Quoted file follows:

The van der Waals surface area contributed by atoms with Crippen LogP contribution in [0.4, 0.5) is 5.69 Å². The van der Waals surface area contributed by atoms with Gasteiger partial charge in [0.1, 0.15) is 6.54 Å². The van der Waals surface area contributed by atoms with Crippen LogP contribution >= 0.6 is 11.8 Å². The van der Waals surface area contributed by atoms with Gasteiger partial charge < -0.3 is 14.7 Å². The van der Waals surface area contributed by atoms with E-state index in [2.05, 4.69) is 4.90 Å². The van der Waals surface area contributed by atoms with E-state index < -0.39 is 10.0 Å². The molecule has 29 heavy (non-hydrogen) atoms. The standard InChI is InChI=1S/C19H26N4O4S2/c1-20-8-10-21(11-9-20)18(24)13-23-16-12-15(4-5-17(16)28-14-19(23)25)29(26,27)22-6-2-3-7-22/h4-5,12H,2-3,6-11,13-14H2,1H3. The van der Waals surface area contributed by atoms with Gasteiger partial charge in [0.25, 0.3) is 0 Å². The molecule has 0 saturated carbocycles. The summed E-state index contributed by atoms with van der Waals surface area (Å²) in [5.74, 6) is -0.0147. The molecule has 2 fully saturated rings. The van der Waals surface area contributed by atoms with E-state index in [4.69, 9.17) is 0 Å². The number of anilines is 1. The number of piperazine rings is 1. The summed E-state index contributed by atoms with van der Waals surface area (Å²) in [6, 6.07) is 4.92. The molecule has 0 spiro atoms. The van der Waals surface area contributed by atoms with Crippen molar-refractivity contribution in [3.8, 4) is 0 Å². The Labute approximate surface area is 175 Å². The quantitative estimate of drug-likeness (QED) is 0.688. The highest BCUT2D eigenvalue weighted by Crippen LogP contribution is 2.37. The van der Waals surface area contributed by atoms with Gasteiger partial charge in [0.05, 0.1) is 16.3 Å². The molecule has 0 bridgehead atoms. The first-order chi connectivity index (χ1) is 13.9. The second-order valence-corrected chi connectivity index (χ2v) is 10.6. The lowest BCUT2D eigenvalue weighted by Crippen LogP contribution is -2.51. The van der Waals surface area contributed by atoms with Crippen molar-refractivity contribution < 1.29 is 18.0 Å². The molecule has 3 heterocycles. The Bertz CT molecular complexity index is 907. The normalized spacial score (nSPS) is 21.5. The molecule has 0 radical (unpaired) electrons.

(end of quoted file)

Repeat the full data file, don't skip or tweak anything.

The van der Waals surface area contributed by atoms with Crippen LogP contribution in [0.4, 0.5) is 5.69 Å². The van der Waals surface area contributed by atoms with Gasteiger partial charge in [0.1, 0.15) is 6.54 Å². The van der Waals surface area contributed by atoms with Crippen LogP contribution >= 0.6 is 11.8 Å². The van der Waals surface area contributed by atoms with Gasteiger partial charge < -0.3 is 14.7 Å². The van der Waals surface area contributed by atoms with E-state index in [2.05, 4.69) is 4.90 Å². The van der Waals surface area contributed by atoms with E-state index < -0.39 is 10.0 Å². The molecule has 29 heavy (non-hydrogen) atoms. The standard InChI is InChI=1S/C19H26N4O4S2/c1-20-8-10-21(11-9-20)18(24)13-23-16-12-15(4-5-17(16)28-14-19(23)25)29(26,27)22-6-2-3-7-22/h4-5,12H,2-3,6-11,13-14H2,1H3. The van der Waals surface area contributed by atoms with Gasteiger partial charge in [0.25, 0.3) is 0 Å². The molecule has 0 saturated carbocycles. The summed E-state index contributed by atoms with van der Waals surface area (Å²) in [5.74, 6) is -0.0147. The molecule has 2 fully saturated rings. The van der Waals surface area contributed by atoms with E-state index in [4.69, 9.17) is 0 Å². The number of anilines is 1. The number of piperazine rings is 1. The summed E-state index contributed by atoms with van der Waals surface area (Å²) in [6, 6.07) is 4.92. The molecule has 0 spiro atoms. The van der Waals surface area contributed by atoms with Crippen molar-refractivity contribution in [3.8, 4) is 0 Å². The Labute approximate surface area is 175 Å². The quantitative estimate of drug-likeness (QED) is 0.688. The highest BCUT2D eigenvalue weighted by Crippen LogP contribution is 2.37. The van der Waals surface area contributed by atoms with Gasteiger partial charge in [0.05, 0.1) is 16.3 Å². The molecule has 0 bridgehead atoms. The first-order chi connectivity index (χ1) is 13.9. The second-order valence-corrected chi connectivity index (χ2v) is 10.6. The lowest BCUT2D eigenvalue weighted by Crippen LogP contribution is -2.51. The van der Waals surface area contributed by atoms with Crippen molar-refractivity contribution < 1.29 is 18.0 Å². The molecule has 3 heterocycles. The Bertz CT molecular complexity index is 907. The normalized spacial score (nSPS) is 21.5. The molecule has 0 radical (unpaired) electrons.